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Researchers wanted to prove in Shark Bay in Western Australia that sharks are indispensable for the ecosystem. Without sharks, the respective areas cannot recover from natural disasters, such as climate change, etc.

After the last heat wave in Australia in 2011, experts from the universities of Florida, Washington and Deakin started a trial: They already knew from previous studies that sharks help to influence the feeding behaviour of manatees and turtles by hunting them. As a result, the seagrass population does not continue to decline rapidly, but remains as an important habitat.

How did they approach the research?

Since the above-mentioned heat wave destroyed a large part of the seagrass beds, the manatees were briefly absent from the bay, which created space for the following study: the researchers took advantage of heat-resistant seagrass and calculated how grazing behaviour changes when sharks are no longer on site for regulation. The grazing of the manatees was imitated with the help of divers.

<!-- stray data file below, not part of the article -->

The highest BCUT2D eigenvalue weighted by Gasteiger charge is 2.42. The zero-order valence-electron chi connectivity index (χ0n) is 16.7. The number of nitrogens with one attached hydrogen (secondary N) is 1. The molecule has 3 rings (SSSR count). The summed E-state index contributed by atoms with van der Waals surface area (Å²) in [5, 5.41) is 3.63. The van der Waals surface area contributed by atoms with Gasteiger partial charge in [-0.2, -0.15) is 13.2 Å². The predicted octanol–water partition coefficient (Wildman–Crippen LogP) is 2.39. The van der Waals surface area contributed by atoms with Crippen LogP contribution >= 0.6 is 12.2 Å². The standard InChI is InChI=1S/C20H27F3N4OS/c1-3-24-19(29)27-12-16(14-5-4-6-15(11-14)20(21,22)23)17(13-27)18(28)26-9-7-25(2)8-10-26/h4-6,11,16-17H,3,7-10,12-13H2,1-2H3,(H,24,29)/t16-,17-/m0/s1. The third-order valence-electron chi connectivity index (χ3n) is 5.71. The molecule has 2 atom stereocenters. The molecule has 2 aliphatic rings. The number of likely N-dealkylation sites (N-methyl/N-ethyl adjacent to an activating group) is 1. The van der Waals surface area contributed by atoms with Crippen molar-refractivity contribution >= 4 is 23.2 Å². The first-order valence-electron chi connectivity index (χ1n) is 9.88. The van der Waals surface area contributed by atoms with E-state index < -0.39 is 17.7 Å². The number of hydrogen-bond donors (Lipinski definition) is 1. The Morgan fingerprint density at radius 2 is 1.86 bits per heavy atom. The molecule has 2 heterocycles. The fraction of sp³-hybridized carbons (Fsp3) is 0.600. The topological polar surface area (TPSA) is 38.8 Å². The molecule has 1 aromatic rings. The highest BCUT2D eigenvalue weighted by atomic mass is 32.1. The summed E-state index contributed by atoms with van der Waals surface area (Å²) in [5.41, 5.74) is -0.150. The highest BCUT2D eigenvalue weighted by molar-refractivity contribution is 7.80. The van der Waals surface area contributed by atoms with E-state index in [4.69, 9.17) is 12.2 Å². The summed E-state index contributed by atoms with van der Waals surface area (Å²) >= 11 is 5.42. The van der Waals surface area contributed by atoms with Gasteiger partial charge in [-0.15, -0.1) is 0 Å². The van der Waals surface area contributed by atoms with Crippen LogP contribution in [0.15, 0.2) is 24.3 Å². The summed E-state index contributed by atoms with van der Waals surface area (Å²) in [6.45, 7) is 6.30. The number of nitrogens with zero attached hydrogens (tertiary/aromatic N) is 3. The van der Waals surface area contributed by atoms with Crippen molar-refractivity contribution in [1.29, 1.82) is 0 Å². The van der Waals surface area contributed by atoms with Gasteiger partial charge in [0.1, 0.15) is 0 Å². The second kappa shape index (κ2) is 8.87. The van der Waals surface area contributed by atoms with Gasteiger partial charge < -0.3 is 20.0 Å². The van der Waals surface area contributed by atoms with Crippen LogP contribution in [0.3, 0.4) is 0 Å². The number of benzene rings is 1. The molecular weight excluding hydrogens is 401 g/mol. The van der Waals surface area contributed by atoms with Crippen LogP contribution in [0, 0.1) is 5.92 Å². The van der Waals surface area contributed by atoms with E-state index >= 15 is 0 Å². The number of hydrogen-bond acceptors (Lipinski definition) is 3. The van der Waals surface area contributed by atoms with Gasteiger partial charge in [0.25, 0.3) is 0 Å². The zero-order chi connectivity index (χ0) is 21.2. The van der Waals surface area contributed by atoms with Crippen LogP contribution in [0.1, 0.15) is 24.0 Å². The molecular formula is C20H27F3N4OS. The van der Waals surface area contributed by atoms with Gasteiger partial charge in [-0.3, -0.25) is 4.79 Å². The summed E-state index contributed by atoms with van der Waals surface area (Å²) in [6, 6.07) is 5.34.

This allowed the researchers to find out that if sharks suddenly disappear or are no longer present in an ecosystem due to overfishing, the large seagrass fields cannot recover because the manatees would graze there too often.
This study clearly shows that when the species at the top of the food chain disappear, the ecosystem becomes unbalanced and the herbivores can graze and reproduce unaffected.

This shows us once again how important sharks are and that we need to protect them!

Sharkproject Germany (c) Gstöttner


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